Aimless, but Well-Intentioned, in the Hamptons
A rare weekend alone stirred my slumbering sense of curiosity and adventure. I roused groggily from my self-imposed mid-summer “hibernation” on Shinnecock Bay to roadways teeming with cars. These were stuffed with people, umbrellas, towels, floaties, surf and boogie boards, coolers and state-of-the-art sandcastle-building beach gear. Restaurants, stores, movie theatres and gas stations were feeling a glut of cash and New York swagger: sometimes amusing, sometimes not so much…
As I called and texted long-neglected friends to find some camaraderie to fill the empty hours, I heard or read rejection after rejection. I sadly concluded I was on my own. It was Friday, July 17th2015, and the Hamptons abounded with interesting things to do and see. As I drove down Old Montauk Highway from Hampton Bays into Southampton, I noted, not for the first time, the annual 4-day Greek Festival was being celebrated on St. Andrew’s Road. I took the left turn at Southampton’s Stony Brook campus to take advantage of the complimentary shuttle from one of their parking lots to the festival grounds, but found it deserted.
“Oh… is it early enough that I can find parking closer, on-site?” I wondered, silently.
Considering myself very lucky, I drove the few streets eastward and made my way towards the festival entrance. I found a spot up on a grassy embankment at the side of the road and locked up the car. It was a sweltering day; I was dressed in a thin sundress and sandals and my thoughts continued in that same wondering vein: would I see anyone I knew? Was it too warm to dance (a necessity, at the festival)? It was DEFINITELY too early to eat, being only 3 pm, but my mouth watered all the same at the thought of baklava, stuffed grape leaves and spinach pie – in that order! I mentally tallied my funds and sighed, dejectedly. It had been a surprisingly slow two weeks for my massage business and I felt the pinch. Maybe just grape leaves OR baklava… I walked up the stairs and across the lawn, avoiding the lone man seated in a lawn chair on the tarvia, apparently set up as sentry and traffic control.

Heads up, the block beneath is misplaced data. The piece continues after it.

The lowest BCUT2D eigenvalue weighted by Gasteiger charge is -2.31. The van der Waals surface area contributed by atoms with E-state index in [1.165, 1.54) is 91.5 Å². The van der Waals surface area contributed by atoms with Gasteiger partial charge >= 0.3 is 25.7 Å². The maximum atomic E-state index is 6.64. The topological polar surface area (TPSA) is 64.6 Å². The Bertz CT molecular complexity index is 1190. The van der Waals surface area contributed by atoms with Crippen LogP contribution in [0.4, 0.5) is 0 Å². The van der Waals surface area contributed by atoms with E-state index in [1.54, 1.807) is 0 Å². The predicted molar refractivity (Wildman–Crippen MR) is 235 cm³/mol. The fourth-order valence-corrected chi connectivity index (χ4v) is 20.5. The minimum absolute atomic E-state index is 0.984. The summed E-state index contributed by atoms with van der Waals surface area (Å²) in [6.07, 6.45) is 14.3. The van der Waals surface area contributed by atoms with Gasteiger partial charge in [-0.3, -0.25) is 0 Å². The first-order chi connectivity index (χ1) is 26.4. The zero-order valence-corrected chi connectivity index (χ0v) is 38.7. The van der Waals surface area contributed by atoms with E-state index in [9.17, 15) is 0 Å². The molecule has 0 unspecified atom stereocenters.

“Excuse me… Miss!?!” (God love him! I’m 55 and ever appreciative of the myopic, distracted and clueless.) “Are you a vendor?”
I was still reeling from being taken as a “Miss” – not to mention, only recently rejoined with the human race. “Um, are you speaking to me?” I asked, bewildered. “No, I’m not,” I confessed upon a nod of his head. “Why? Is this entrance only for vendors?” Secretly, I worried that my non-vendor status would imperil my clutch parking spot.
“No, ma’am…” (Crap! I’d been steadily moving forward and the jig was up…) “The festival doesn’t open until 4 pm.”
My heart sank. I had a whole hour to attempt to divert myself… how… where?! I’d felt so fortunate to be reminded of THIS! “Is there a restroom in the church I can use?” I asked, with what I hoped was just the right note of girlish charm or grandmotherly dementia – whatever worked. My luck continued: I saw the realization dawn on him that he was being played but, being raised right and a polite youth, he rattled off directions to the facilities and I was in! Pride hath no equal to a woman at loose ends.